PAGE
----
While enjoying some coffee and donuts during the kids' CCD classes on Sunday (and by enjoy I mean chasing two little ones while trying to keep a newborn fairly content while shoving a donut down my throat because I didn't eat breakfast, and doing my best to chug some coffee before a toddler knocked it over--but now my digression has gone too far), I tried to have a few conversations with friends. Thankfully my friends are very patient with a mom who has her hands full. One friend brought up a fear about adoption I have encountered many times when talking to other parents. The notion that it would be impossible (or at the least very difficult) to love an adopted child as much as a biological child.
I am actually very thankful when others ask this question because it was probably my biggest fear before we adopted and I always felt that I had to hide that feeling. I was afraid if I spoke about being concerned about this, that someone would question why we were adopting. I knew we were absolutely, positively called to adoption. That didn't mean there weren't doubts (aren't still moments of doubt), but it also didn't mean we were any less called to adoption. God's plan for our family included Juliana and Joseph, but sometimes I did worry I could love them as I did my biological children.
My best response to this question is that I do love Joseph and Juliana as much as I love my girls. My mother's heart has been there for them from the moment I saw their pictures, before ever meeting them. Yes, that love has changed and grown as we met, as we got to know each other. The bonding process takes time, but my love for them was instant-- and it was just as much as the other children we had.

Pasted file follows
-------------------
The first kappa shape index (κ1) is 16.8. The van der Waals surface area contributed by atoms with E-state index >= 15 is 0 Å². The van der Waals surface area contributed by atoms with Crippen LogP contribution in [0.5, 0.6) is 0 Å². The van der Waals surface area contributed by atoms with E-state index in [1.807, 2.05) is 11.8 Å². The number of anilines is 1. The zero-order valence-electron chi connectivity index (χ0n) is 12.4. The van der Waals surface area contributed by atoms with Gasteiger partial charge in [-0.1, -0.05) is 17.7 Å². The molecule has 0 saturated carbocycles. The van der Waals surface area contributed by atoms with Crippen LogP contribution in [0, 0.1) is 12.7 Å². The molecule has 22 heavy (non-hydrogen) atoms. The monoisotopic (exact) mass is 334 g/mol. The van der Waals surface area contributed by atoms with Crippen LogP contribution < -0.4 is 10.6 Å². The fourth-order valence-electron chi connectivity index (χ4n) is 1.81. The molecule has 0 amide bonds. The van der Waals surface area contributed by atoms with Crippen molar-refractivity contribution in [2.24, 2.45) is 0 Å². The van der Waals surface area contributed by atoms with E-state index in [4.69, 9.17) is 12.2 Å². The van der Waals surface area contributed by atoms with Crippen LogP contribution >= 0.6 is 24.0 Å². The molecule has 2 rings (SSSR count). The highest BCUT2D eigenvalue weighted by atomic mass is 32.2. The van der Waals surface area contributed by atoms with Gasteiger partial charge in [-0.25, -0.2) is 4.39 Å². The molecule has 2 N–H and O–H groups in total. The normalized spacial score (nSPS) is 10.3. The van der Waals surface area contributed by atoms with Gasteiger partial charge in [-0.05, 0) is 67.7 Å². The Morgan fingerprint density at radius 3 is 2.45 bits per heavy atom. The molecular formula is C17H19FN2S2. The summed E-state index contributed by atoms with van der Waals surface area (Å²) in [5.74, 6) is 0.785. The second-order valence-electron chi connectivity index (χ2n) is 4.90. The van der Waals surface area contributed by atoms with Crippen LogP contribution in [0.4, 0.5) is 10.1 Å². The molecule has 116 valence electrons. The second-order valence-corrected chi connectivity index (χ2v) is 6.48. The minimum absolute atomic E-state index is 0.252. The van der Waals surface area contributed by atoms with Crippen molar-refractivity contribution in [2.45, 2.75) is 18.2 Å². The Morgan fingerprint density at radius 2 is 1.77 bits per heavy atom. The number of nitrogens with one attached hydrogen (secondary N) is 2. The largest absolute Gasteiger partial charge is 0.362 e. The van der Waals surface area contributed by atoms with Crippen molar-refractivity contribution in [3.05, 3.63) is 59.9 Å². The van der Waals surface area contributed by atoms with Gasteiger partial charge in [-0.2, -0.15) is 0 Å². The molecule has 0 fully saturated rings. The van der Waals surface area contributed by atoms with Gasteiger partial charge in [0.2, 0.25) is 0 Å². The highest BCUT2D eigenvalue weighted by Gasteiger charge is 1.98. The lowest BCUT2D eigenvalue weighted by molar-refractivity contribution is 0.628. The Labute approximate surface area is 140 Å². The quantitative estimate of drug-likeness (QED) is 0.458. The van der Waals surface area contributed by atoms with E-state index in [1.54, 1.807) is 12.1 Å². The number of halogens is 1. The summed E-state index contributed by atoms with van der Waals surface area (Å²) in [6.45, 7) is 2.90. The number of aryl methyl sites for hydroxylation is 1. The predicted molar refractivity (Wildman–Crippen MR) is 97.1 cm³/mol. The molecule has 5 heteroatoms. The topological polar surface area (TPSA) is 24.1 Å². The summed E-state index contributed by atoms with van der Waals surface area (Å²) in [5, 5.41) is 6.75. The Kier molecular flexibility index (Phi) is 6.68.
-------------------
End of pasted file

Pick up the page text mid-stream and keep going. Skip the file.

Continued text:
That doesn't mean there aren't differences. Just as there are differences between sons and daughters, there are differences between our adopted children and our biological children. Different doesn't make one better than another, nor is our love for one greater than the other-- it's just different. I don't have birth stories for Juju and Joseph, but I don't have Gotcha Day stories for the other children. The bonding process has been different for Juju and Joseph, since they weren't newborns, but again different doesn't mean less. Do I wish I had been able to care for these little ones from the moment they were born? Of course, but it doesn't mean I love them any less.
I have had some friends who worried about having a second child. They were overwhelmed with how much they loved their first child. They wondered how they could possibly love another baby as much as their first. I, too, remember being so surprised at how much love I could have for Banana. However, when Bear came along that love was not diminished-- it was multiplied. Growing our family through adoption has multiplied the love in this house in the same manner (ok, there are also multiplied squabbles, and more clutter, not to mention more diapers). It is teaching all of us, including our children, what joy life has to offer. Joy that comes from sacrificial giving of our time and talents and from loving one another.
While different circumstances have brought each child into our family, each has brought a unique dimension to our household. Somehow each one is a necessary little piece to our family and we are blessed to have each one.
Blessed be the God and Father of our Lord Jesus Christ, who has blessed us in Christ with every spiritual blessing in the heavenly places, even as he chose us in him before the foundation of the world, that we should be holy and blameless before him. He destined us in love to be his sons through Jesus Christ, according to the purpose of his will, to the praise of his glorious grace which he freely bestowed on us in the Beloved. --Ephesians 1:3-6